So, these three terms then are used of the same office, elder talks about character, he's spiritually mature; overseer talks about his function, he oversees, he manages; and shepherd, emphasizes his heart, as well as his teaching duties. John MacArthur writes this, "The term elder emphasizes who the man is; overseer speaks of what he does; and pastor or shepherd deals with how he ministers."

Now, what exactly is this plurality of elders supposed to do? What is my job description? What is the job description of the rest of the elders of this church? Essentially, we have three primary duties.

Number one, we are to manage the church. How can he manage the church if he doesn't know how to manage his own household? Manage is part of our responsibility.

Secondly, we're to teach. We're to teach by verbal instruction, and we're to teach by personal example.

And thirdly, we're to pray. That's our job description: to manage the church; to teach the Word of God and to live it out by example; and thirdly to pray.

Now, the goal of our doing those things is in Ephesians 4:12. It's on the wall out in the foyer. This is our goal. Christ gave us to this church in order to equip you for the work of service so that the entire body is built up. That's our job. To manage, to teach, to pray so that you would do the work of ministry, so that the body of Christ here would be built up. So, what I want you to see here, folks is: the New Testament pattern is certain and clear. When you look at the New Testament churches, a group of qualified men led the churches.

But here's the question, is that pattern required of every church today? Is it a mandate for this church and every other Christian church? Briefly, I want you to consider the biblical arguments for a mandate. It is a mandate. And here is why. There are two reasons.

The first reason is because of the purpose of the pastoral epistles. The three letters addressed to pastors: 1 Timothy, 2 Timothy and Titus. They were written to church leaders with instruction about life in the church. First Timothy 3:15 says, "but in case I am delayed, I write so that you will know how one ought to conduct himself in the household of God, which is the church of the living God, the pillar and support of the truth."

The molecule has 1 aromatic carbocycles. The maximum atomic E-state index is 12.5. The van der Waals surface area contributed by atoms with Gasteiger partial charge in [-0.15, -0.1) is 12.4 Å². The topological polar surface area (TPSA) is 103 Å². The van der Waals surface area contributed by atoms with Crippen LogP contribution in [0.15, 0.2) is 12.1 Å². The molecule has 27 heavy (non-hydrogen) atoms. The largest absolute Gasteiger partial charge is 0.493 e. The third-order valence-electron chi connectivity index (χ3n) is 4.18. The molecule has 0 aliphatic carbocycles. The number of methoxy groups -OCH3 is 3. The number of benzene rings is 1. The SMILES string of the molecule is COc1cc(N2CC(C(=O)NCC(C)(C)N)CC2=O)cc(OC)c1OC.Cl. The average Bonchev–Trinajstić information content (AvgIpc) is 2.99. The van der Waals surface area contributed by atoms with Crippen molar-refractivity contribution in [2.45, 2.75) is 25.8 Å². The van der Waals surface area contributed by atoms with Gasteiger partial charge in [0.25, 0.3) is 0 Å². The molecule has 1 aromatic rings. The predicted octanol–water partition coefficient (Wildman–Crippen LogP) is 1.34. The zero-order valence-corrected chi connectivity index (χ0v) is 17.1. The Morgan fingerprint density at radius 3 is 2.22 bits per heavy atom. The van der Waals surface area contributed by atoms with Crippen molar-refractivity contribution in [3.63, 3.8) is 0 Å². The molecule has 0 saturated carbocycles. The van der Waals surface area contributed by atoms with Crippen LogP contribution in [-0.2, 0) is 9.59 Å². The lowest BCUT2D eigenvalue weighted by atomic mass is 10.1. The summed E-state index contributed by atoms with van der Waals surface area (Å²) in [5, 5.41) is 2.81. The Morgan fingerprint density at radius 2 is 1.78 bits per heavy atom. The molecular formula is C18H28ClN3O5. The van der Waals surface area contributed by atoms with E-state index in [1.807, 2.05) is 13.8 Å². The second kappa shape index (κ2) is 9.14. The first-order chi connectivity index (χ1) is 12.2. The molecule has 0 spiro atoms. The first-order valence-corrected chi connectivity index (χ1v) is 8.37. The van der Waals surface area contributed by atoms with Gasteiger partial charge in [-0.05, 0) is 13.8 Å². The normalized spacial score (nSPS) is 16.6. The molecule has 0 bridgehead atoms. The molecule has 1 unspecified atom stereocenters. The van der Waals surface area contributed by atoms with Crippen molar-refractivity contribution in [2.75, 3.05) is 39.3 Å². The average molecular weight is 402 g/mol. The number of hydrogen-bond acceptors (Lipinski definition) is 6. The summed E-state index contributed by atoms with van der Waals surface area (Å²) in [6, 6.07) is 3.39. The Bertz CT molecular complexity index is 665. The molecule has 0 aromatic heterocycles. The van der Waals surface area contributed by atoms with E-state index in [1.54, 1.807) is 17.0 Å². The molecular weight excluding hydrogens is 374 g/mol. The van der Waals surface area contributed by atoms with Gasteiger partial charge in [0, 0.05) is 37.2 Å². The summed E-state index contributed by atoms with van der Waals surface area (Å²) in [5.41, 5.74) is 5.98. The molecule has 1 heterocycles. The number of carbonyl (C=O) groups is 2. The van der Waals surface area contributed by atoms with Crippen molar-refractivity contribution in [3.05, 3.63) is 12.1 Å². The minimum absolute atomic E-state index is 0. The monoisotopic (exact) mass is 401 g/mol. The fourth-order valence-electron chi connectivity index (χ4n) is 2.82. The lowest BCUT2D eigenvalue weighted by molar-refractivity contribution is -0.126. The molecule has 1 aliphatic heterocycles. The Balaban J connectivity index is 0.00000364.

In other words, the pastoral epistles were written to elders like me and to the other elders in this church to say here's what life in the church should be like. And in the pastoral epistles the evidence is clear. Paul insists on a plurality of leadership. In 1 Timothy 5:17, a plurality of leadership in Ephesus, and in Titus 1:5, I want you to appoint elders, plural, in every church, singular. If these letters are written to tell us how to conduct life in the church, then how in the world can we improve on what's been commanded?

A second argument for a mandate is this; the example and command of the apostles. The examples as well as the commands of the apostles. You see the apostles established elder rule in the Jewish churches. We saw that in the Jerusalem church in Acts 15. They established elder rule in the Jewish churches. James expected elder rule in the churches outside of Jerusalem in James 5. We already saw that.

Thirdly, Paul established elder rule in Gentile churches. We saw that in Acts 14:23, "… in all the Gentile churches he established elder rule." And finally, and most importantly, Paul commanded Titus, and therefore through him every other church leader to appoint elders in every church.

Now, that invites a question. How does a church identify those men that Christ has given to lead His church? In other words, how do I and the other elders in this church know whom Christ has appointed as leaders n this church? What's the biblical process? It's laid out in 1 Timothy 3. I wish I had time to take you there and walk you through it. Let me just give you the outline. Here's how we know. Here's how we can look at a man and say, this man has been called and gifted by Christ; four criteria.

Number one, craving. Does he desire to do the work? First Timothy 3:1. He has to aspire to this office? He has to desire the work. That's the only subjective qualification. Is this something he wants? We're not going to force this on anybody.

Number two, character. You remember all those character qualifications? Does this man exhibit these character qualifications? Not in perfection, but in direction. Titus 1, 1 Timothy 3.

Number three, capacity. He has to have two capacities, two skills. First Timothy 3:2, he has to be able to teach. He has to be able to explain the word of God, and Titus 1, he has to be able to correct those who are wrong. And he has to have the capacity not only to teach, but he has to have the capacity to manage. First Timothy 3:4 and 5 say that he has to manage the church, but he can't do that if he can't manage his own life well. So, look at his life, and see if he is qualified. So, he has to be able to teach and able to manage.

So, craving, does he desire it? Character, does he have the right character? Capacity, is he able to teach and able to manage?